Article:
AMERICA/PERU – Bishops to the government: we continue solidarity towards the Venezuelan brothers, 94% live in extreme poverty

Trujillo – Mgr. Miguel Cabrejos Vidarte, President of the Peruvian Bishops’ Conference and President of the Latin American Episcopal Council , in a letter addressed to the President of the Republic of Peru, Martin Vizcarra Cornejo, invited the Peruvian government to continue to show solidarity towards the Venezuelan brothers in the face of the difficult situation they are going through.
In the letter sent to Fides, Mgr. Cabrejos hopes that “the will of the Peruvian government to welcome the Venezuelans arriving in Peru, and to find in our country a land of peace and solidarity, where they can fulfill their dreams and rebuild their lives and that of their families continues”. Similarly, it highlights how this migration contributes to a greater cultural exchange between two brother peoples: “The approximately 800,000 Venezuelans who have entered so far are contributing to forming a multicultural, fraternal, tolerant and respectful society of exchange of cultures”.
Mgr. Cabrejos also draws attention to the need for a humanitarian visa for Venezuelans who want to enter Peru, which requires the possession of a passport and a certificate of criminal records, both difficult to obtain in their country. “This request could be an imminent danger and a temptation to limit and/or restrict access to the refugee reception system due to the increase in the number of applicants. Although the asylum request remains open, the danger remains”, says the letter.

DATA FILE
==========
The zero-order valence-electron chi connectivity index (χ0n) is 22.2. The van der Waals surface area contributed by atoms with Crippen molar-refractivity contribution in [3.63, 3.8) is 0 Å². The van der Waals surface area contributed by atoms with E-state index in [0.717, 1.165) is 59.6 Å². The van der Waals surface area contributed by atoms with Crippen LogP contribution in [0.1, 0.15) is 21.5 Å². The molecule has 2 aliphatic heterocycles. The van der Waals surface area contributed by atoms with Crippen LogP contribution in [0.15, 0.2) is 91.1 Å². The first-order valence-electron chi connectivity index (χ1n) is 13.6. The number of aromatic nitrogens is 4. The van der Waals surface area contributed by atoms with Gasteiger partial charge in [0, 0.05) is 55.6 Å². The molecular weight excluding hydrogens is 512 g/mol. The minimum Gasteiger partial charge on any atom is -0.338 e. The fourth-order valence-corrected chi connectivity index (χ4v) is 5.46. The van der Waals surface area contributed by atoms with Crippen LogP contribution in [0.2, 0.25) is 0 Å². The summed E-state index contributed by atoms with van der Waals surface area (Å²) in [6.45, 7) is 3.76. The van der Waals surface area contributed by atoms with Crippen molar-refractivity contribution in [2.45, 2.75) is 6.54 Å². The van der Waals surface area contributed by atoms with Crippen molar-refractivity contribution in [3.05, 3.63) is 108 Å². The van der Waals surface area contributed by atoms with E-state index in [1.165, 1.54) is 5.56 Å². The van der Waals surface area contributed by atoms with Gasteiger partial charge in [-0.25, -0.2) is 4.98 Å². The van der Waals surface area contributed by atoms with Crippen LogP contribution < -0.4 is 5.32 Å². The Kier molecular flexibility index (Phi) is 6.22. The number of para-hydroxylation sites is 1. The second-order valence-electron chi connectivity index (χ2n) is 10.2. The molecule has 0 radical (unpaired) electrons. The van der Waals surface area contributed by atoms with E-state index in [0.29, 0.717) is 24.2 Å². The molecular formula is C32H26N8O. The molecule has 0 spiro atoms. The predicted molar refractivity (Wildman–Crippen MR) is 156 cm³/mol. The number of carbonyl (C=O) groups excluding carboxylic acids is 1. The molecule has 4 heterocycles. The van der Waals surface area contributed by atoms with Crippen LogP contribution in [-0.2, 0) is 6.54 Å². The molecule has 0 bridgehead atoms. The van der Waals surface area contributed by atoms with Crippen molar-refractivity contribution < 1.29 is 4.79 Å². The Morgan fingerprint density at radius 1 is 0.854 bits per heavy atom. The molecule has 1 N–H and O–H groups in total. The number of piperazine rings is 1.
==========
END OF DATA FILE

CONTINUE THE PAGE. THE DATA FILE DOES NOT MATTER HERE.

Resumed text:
Finally, the note sent to Fides by the Peruvian Bishops’ Conference reports that “the Church will always be available to collaborate to implement the appropriate measures to ensure that the international community is responsible and supportive in a tangible way with the efforts made by countries like Peru, through humanitarian and economic cooperation, to avoid an economic impact for the State and to facilitate the social, economic and cultural inclusion of the Venezuelan population in our lands”.
The Peruvian government had informed that from June 15 Venezuelan citizens who wanted to enter Peru had to have, in addition to the passport, a humanitarian visa. The news provoked reactions in various areas, in addition to the Church. One of the government representatives told the press that this provision does not mean “closing the doors”, but aligning with neighboring countries in asking for a permit that the person concerned must request in his country of origin. The President of Peru himself justified the provision of the government with the fact that on June 6, Peru had expelled nearly 50 Venezuelans with criminal records and that they had entered the country with false documents.
According to the latest United Nations Report on Venezuela, of the 29 million inhabitants, 94% suffer from hunger and extreme poverty. At least 3.5 million Venezuelans have already fled to Peru, Colombia, Brazil, Guayana and Suriname as well as Curacao and other Caribbean islands. School-age children no longer attend school and sick people cannot go to hospitals because everything is lacking . The number of those who die due to a lack of life-saving drugs of all kinds increases every day.

da: www.fides.org
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